Pre & Public sale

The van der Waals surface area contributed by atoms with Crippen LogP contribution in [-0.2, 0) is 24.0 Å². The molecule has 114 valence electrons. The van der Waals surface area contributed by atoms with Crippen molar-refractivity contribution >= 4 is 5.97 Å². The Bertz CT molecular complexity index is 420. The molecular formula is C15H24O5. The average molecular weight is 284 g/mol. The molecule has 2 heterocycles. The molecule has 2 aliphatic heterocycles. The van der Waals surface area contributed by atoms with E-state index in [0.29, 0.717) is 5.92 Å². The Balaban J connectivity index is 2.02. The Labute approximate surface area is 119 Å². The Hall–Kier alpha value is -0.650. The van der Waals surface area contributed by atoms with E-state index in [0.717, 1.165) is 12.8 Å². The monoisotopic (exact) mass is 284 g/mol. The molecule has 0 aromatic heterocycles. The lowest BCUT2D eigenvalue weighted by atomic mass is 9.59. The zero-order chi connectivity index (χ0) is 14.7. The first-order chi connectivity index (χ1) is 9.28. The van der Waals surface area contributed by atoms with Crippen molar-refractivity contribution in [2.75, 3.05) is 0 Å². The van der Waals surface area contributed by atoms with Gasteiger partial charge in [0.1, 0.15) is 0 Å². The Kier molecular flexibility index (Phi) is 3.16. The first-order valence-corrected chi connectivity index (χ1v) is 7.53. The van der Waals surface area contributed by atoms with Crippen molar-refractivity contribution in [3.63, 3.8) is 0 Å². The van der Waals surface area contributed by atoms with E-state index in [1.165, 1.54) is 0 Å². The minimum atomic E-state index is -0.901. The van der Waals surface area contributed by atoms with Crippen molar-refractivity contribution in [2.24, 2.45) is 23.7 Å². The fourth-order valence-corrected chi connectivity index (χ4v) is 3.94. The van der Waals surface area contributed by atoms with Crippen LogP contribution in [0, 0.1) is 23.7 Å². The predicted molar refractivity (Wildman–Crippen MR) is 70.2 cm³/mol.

Besides ascribing life and intelligence to the material world, animate and inanimate, the Indian believes in supernatural existences, known among the Algonquins as Manitous, and among the Iroquois and Hurons as Okies or Otkons. These words comprehend all forms of supernatural being, from the highest to the lowest, with the exception, possibly, of certain diminutive fairies or hobgoblins, and certain giants and anomalous monsters, lxx which appear under various forms, grotesque and horrible, in the Indian fireside legends.  There are local manitous of streams, rocks, mountains, cataracts, and forests. The conception of these beings betrays, for the most part, a striking poverty of imagination. In nearly every case, when they reveal themselves to mortal sight, they bear the semblance of beasts, reptiles, or birds, in shapes unusual or distorted.  There are other manitous without local habitation, some good, some evil, countless in number and indefinite in attributes. They fill the world, and control the destinies of men,—that is to say, of Indians: for the primitive Indian holds that the white man lives under a spiritual rule distinct from that which governs his own fate. These beings, also, appear for the most part in the shape of animals. Sometimes, however, they assume human proportions; but more frequently they take the form of stones, which, being broken, are found full of living blood and flesh.Noel Brulart de Sillery, a Knight of Malta, who had once filled the highest offices under the Queen Marie de Médicis, had now severed his connection 183 with his Order, renounced the world, and become a priest. He devoted his vast revenues—for a dispensation of the Pope had freed him from his vow of poverty—to the founding of religious establishments.  Among other endowments, he had placed an ample fund in the hands of the Jesuits for the formation of a settlement of Christian Indians at the spot which still bears his name. On the strand of Sillery, between the river and the woody heights behind, were clustered the small log-cabins of a number of Algonquin converts, together with a church, a mission-house, and an infirmary,—the whole surrounded by a palisade. It was to this place that the six nuns were now conducted by the Jesuits. The scene delighted and edified them; and, in the transports of their zeal, they seized and kissed every female Indian child on whom they could lay hands, "without minding," says Father Le Jeune, "whether they were dirty or not." "Love and charity," he adds, "triumphed over every human consideration." Funds will be used for the initial investment of the project, such as development, exchange, market value maintenance, mining and project promotion.